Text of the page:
Vlady and Fisch: What If?
The Detroit Red Wings have had their share of glory, winning 11 Stanley Cups throughout their history and also countless conference and division championships, as well as many individual player awards. They are a franchise that everyone wants to emulate. The fact is, not everything always goes how you expect it.
In the midst of Ian White's injury and the questions about who will replace him, I remembered two defenceman that Detroit used to rely on game in and game out. They might have been forgotten because the game and world goes on, but Red Wings fans will never forget two days in Detroit that changed the history of the franchise.
JUNE 13, 1997
It is days after the Red Wings sweep the Flyers to win their first Stanley Cup in a long time. Vladimir Konstantinov played a huge role in the series and throughout the playoffs. His open ice hit on Dale Hawerchuk would illicit this response from Bob Cole that is remembered by Wings fans to this day; "Ohhhh Konstantinov!"
Indeed, Vlady was a big hitter. He hit to put you on the ice. He was a defenceman with a mean streak and whenever you saw number 16 on the ice, keep your head up.
Konstantinov was drafted 221st overall in 1989 in what was most likely the best draft in all of sports for a professional franchise (Boughner, Sillinger, Fedorov, Lidstrom, Konstantinov, Drake). He was nominated for the Norris Trophy in 1997.
The Wings celebrated the Cup victory with the fans; Konstantinov told them, "this win is for you, you guys (the fans) deserve it."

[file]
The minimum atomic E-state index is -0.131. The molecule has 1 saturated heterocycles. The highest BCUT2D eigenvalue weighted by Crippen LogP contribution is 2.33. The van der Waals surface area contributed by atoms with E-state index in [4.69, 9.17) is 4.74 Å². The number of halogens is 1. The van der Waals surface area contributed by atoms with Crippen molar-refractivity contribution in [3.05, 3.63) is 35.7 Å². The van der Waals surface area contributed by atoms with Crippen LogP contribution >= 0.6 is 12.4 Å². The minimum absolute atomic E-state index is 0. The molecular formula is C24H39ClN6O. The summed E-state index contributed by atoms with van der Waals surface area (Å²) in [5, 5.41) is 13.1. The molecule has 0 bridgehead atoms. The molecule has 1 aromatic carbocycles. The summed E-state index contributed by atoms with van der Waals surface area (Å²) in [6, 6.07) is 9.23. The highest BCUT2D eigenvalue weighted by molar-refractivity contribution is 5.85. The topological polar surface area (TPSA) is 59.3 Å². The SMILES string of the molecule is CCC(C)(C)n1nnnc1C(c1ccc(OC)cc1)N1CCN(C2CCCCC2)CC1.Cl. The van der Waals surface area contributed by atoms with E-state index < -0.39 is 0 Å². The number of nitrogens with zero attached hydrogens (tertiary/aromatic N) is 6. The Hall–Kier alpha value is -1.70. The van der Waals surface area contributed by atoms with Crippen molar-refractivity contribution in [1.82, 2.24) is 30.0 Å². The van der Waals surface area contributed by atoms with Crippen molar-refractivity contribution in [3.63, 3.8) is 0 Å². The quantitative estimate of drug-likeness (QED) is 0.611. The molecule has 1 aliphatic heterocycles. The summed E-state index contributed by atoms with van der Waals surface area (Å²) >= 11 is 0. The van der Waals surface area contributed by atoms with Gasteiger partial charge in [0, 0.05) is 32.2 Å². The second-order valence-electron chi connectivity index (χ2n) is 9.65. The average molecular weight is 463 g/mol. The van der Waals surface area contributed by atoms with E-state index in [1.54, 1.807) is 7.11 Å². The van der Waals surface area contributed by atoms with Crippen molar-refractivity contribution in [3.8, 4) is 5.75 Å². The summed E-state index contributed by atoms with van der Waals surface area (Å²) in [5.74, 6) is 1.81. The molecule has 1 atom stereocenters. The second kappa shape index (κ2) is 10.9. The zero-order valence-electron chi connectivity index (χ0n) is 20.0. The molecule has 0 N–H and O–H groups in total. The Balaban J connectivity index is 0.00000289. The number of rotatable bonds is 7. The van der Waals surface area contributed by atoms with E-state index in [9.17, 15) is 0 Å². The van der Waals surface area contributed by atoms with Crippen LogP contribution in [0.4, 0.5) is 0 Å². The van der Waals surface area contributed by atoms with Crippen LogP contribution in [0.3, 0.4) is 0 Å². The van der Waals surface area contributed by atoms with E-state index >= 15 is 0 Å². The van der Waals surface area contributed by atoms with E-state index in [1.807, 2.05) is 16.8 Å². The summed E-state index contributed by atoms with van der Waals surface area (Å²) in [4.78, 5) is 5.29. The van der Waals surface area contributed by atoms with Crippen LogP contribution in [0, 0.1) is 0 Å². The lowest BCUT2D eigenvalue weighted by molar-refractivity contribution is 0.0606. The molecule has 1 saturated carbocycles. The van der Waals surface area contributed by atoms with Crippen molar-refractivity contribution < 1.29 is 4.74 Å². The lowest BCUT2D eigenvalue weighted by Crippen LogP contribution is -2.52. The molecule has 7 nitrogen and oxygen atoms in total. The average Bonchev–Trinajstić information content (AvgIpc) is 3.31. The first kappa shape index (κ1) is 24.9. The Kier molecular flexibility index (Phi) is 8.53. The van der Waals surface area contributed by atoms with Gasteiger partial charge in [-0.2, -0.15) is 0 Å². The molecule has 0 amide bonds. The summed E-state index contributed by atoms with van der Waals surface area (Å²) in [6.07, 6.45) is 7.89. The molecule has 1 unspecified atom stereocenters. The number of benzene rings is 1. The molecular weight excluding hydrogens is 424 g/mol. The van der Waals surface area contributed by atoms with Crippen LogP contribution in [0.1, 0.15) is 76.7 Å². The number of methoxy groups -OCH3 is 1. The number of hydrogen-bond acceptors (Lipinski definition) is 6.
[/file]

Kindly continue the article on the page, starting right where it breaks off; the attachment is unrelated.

A few days later, Detroit was turned upside down. The Wings had a party and Konstantinov and teammate Slava Fetisov were in a limousine when they crashed and hit a tree. The limo was wrapped around it from a head on impact, and ambulances and police cars surrounded the scene. Fetisov escaped with minor injuries. Team masseuse Sergei Mnatsakanov was paralyzed from the waist down. Konstantinov was in a coma for weeks, and given a small chance at survival. Of course, he pulled through.
The Red Wings won the Cup again in 1998 and Steve Yzerman put it in Konstantinov's lap while he sat in his wheelchair. His locker, to this day, remains in the Wings' dressing room.
Vlady would never play hockey again. His brain was injured so badly that basic functions like speaking and talking were almost impossible. Doctors thought he would never be able to do those things again. They thought wrong.
Konstantinov can speak and walk with assistance, though he still needs 24 hour care. He attends some Red Wings games and meets with the players. But his NHL career was finished.
NOVEMBER 21, 2005
It was just an ordinary regular season game against the Nashville Predators at the Joe, and the Wings were down 1-0 in the first period. Players are usually gassed after a shift, so when Jiri Fischer slumped over and put his head on the boards, it looked like he was resting.